Yet even then, Poland wasn’t my only option. In fact, every time I told people I was going to Kraków from Budapest, most were indignant. But what about Bratislava? Vienna? Prague? Berlin?? Copenhagen??! Obviously it would have been lovely to see all those cities, but a) not much time and b) too many places; so in the face of many a fellow travelers’ disgust, I booked that overnight train to Kraków anyway, and thus, the love affair began.

Krakow, Poland

Kraków, Poland

I can’t tell you what it is exactly that captivated me about Poland. As with most places I’ve fallen for quickly and passionately, the people certainly had something to do with it; the country’s history is heart-wrenching and heroic, and the architecture seduces with its whimsy. I arrived planning only to visit Kraków and Warsaw, and I left having also seen Wrocław and Katowice and wishing I still had time for Gdansk. A good travel romance never ends after the first goodbye, though, so I know I’ll be seeing Poland again.

Kickin' it in Warsaw after a day at the Uprising Museum

Kickin’ it in Warsaw after a day at the Warsaw Rising Museum

I reached a big travel milestone.

If you’ve been following along for awhile now, you might know which travel milestone I’m referring to…I made it to country number 30! Okay, okay, so technically I didn’t land in the big 3-0 until the first of September, but I at least put the plan into motion, mapping out my route and purchasing the flights to make it happen. But here I am in Sweden (!!) and I’m still two years off from the actual 3-0 (the birthday, that is) so I’m pretty excited to have already reached my goal.

Arriving in Sweden, my 30th country!

So excited to call Sweden my number 30!

My 30 before 30 goal was never a matter of collecting passport stamps just for the sake of it; rather, I hoped the goal would serve as a gentle reminder to keep traveling, to keep exploring, to keep learning and most importantly, to keep doing what I love. And it’s actually quite handy that I reached this goal when I did, because IN CASE YOU HAVEN’T SENSED IT I’m getting a little burnt out (evidenced herehere, and here). It’s time to find a place to settle into and focus on just getting to know one special city for awhile. It’s time to learn the ins and outs of a single culture and fumble through learning their language. It’s time to live in my own apartment. It’s time to build friendships and meaningful relationships. It’s time to find a place to call home.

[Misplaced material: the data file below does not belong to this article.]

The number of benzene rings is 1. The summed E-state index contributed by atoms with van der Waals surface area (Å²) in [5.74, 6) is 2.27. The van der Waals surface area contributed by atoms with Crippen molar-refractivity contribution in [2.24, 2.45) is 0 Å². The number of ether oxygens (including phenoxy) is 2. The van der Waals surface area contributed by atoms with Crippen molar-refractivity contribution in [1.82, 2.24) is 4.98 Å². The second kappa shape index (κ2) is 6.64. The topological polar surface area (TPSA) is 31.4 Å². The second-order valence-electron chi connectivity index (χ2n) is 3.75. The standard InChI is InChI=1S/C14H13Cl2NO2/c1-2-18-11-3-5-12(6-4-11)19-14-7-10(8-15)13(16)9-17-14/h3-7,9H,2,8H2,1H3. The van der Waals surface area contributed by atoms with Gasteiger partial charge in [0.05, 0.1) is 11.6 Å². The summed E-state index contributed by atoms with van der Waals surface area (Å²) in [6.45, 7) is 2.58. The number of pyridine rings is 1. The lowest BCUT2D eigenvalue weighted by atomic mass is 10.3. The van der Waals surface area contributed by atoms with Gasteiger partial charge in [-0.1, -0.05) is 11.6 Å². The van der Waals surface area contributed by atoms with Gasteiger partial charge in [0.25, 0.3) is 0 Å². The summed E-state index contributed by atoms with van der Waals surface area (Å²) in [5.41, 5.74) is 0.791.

So, what will the new travel goal be? 40 before 40? Nah. If things go the way I’m envisioning them right now, I’ll wind up back in Europe somewhere (possibly even in the dead of winter, the season I’ve been fervently avoiding for the last several years) to start working on all the things I mentioned above. Although, to be fair, part of the rationale behind making Europe my next home base is that it’s smack in the middle of a smorgasbord of new cultures that will all be a short plane ride away. I’ll be able to travel within Europe as well as have easy access to entirely new frontiers like the Middle East and northern Africa. I can’t predict how often I’ll be traveling to places outside of my new home base but I’m delighted by the possibilities and comforted by the fact that shaking up my routine will be as easy as keeping an eye out for Ryanair deals.

I made leaps and bounds in terms of income.

This summer has been very prosperous in the social media consulting realm. I’m making significantly more than I was just two months ago thanks to taking on three new clients and I breathed out a heavy sigh of relief when those contracts were signed. Consistency! Stability! Relatively speaking, of course. My blog has yet to become a money-making machine—I’m still only seeing a few dollars here and there from affiliate sales–but that’ll be my main focus in my free time as soon as I get to Thailand. This summer, I’ve barely been able to keep my head above water with posting on my blog, so needless to say, any attempts at monetizing have been relegated to the back burner. But soon.

And now, a few fun extras…

My Most Popular Blog Posts

My End-of-Year Travel Plans Revealed

A Train Ride with Syrian Refugees: A Lesson in Compassion and Perspective

My Best Instagrams

What I’m Reading

International Lifestyle: Moving abroad in your 20s (review coming soon!)

Blog Posts I’m Loving

Music to Make Your Friday Last Forever – Because new music is always good.

Why these two travellers need a break from travel – My friends at Along Dusty Roads are experiencing travel fatigue, and I know their pain all too well.  The route they’re taking to reenergize?  Housesitting!

An Important Message #bloggersforrefugees – I wrote earlier this month about my encounter in Macedonia with refugees fleeing the Syrian civil war–it touched a lot of people and spurred some into action and that’s amazing, but I want to make sure the conversation doesn’t end there.  Fellow blogger Katja of The Travelettes is using her blog as a platform to spread the message as well and I want to encourage everyone reading this, blogger or not, to learn what you can do to help.  Big gesture, small gesture, sharing their stories, sharing our blog posts, writing your own blog post, whatever–everything helps, everything matters.  In her post you’ll find more stories and ways you can contribute.

That’s all for me this month!  Onward and upward!